What It Means To Be LGBTQ In The Trump-Era

By Danielle Oliveira, Contributing Writer

Montclair State students Robert Lanneci and Derek Dalonges are uneasy about thier sexuality and the Trump Administration. Photo courtesy of Robert Ianneci's Instagram
Montclair State students Robert Lanneci and Derek Dalonges are uneasy about thier sexuality and the Trump Administration.
Photo courtesy of Robert Ianneci’s Instagram

The election of Donald Trump set off panic for many people within the LGBTQ community. Most of the panic stems from uncertainty about how close Trump will stand by the promises he made during his presidential campaign. In this story, Danielle Oliveira sat down with Dereck Dalonges and Robert Lanneci in an effort to have an open conversation about their concerns as members of the LGBTQ community.

Montclair State juniors Robert Ianneci, a psychology major, and Derek Dalonges, a public relations major, transferred this year from the County College of Morris. In addition to settling into their new niches as Red Hawks, both students are also easing into the potential effects of a new presidency—one which has stimulated much concern by this couple that belongs to the LGBTQ community.

On Thursday night, I met up with them at Ianneci’s house, a very welcoming and cozy environment where I sunk into a plush armchair in the corner of his bedroom. On the desk to my left rested an assortment of framed pictures of the two.

“We’ve been dating since Oct. 1, 2015,” remarked Ianneci .

Once settled, I asked them what President Donald Trump has said or done to conjure fear within them as members of the LGBTQ community.

“What hasn’t he done?” replied Dalonges. “For me, it’s all about actions. Trump offers no security for my sexuality because he hasn’t executed any action. He’s all words.”

He continued, “Someone like Hillary Clinton though, isn’t all talk. She offers more security because of her actions.” Dalonges alluded to Clinton marching in the Pride parade in NYC in June, making her the first presidential candidate from a major political party to participate in a Pride parade.

“She took her time during her political campaign to go, and her presence there showed she wanted to be there because someone who’s that busy has to plan things out. It means her team is looking at all of the issues and is making us a priority.”

He added, “Where was Trump that day? Sitting in Trump Tower.”

Dalonges further elaborated on such sentiments when I inquired about Trump’s nomination acceptance speech where he pledged to protect the community from violence and oppression, making him the first Grand Old Party nominee to mention the Lesbian, Gay, Bisexual, Transgender, Queer community in an acceptance speech.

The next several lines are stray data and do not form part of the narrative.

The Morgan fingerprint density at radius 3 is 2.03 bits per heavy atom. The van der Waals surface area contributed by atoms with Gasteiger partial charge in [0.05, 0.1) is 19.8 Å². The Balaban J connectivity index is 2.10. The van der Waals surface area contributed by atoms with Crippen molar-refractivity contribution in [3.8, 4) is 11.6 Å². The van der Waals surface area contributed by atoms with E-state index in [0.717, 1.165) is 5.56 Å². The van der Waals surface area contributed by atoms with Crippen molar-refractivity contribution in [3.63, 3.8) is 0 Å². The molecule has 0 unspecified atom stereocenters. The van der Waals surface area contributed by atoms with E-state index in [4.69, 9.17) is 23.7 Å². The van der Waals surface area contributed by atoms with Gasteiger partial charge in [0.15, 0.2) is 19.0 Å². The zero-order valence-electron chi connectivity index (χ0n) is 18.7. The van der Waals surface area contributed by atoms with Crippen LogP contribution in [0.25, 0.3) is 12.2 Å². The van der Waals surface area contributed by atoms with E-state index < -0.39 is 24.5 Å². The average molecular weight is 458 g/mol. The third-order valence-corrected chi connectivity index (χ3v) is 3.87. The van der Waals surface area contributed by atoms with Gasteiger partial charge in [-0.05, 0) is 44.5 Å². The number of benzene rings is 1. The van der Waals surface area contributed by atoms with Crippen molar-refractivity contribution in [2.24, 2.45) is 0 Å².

Additionally, Trump vowed to keep former President Barack Obama’s 2014 LGBTQ worker protections, claiming no further plans for an executive order.

“Granted he said those things, but again, it’s all talk and no action,” replied Dalonges. “It’s like rolling a ball. The ball is only going to roll if you keep pushing it. He’s going to stop rolling the ball. He might not change anything. He might not push the ball backwards, but he’s not going to roll it forward either.”

Ianneci then chimed in.

“What did it for me was when Trump nominated former Indiana Governor, Mike Pence, as his vice president. Pence orchestrated one of the original statewide religious freedom laws that allowed anti-LGBTQ housing and employment discrimination in the name of religious freedom.”

Ianneci continued, “If Pence supported this in Indiana, who knows where it can go from here now that he’s VP. Possibly, it’s just a matter of time before his philosophy reaches the national level. If it does, it’s going to institute a huge divide—”

“It’s going to put a wall,” interrupted Dalonges, chuckling lightly.

“It really is though!” exclaimed Ianneci. “It’s so scary to think that my sexuality can potentially stop me from progressing in my life. If that’s the future, then what’s the point of what I’m doing now in school? What’s the point of doing anything? If something like that can stop me from being successful, then what’s my purpose here?”

Pence aside, Ianneci also expressed his fear about Trump’s philosophy and how it too is leaking into American society.

“Statistical studies show it’s becoming more socially acceptable to discriminate because of things Trump’s said,” explained Ianneci.

Dalonges nodded in agreement, adding, “Many have that voice in the back of their head. Those voices have been regressed for eight years with Obama in office because we had a whole different set of morals and social norms that we followed. With Trump, it’s giving people with those discriminatory voices validity because those ideas just got elected as president. It’s making them think they can say whatever they want.”

He explained, “For example, after inauguration day I commented on a Cosmopolitan Instagram post that advocated the women’s march. Cosmo liked my comment. After that someone direct messaged me, ‘he’s our president now, you have to deal with it you small ass dick bitch faggot,’ then proceeded to comment on two of my pictures with my boyfriend [saying,] ‘you look like such a little bitch, you faggot. Look at your faggot ass.'”

“That’s the voice of politics. That’s the voice of Donald Trump.”

Recollecting himself, Dalonges took a breather. Ianneci cleared his throat and concluded that “this is the time for our community to band together.” He continued, “Whether it be on the Montclair [State] campus or not, we need to help each other, support each other, [and] encourage each other.”

Dalonges added, “No one is alone. And you don’t ever have to be. I feel like that’s the best kind of hope. Knowing you aren’t going through it by yourself.”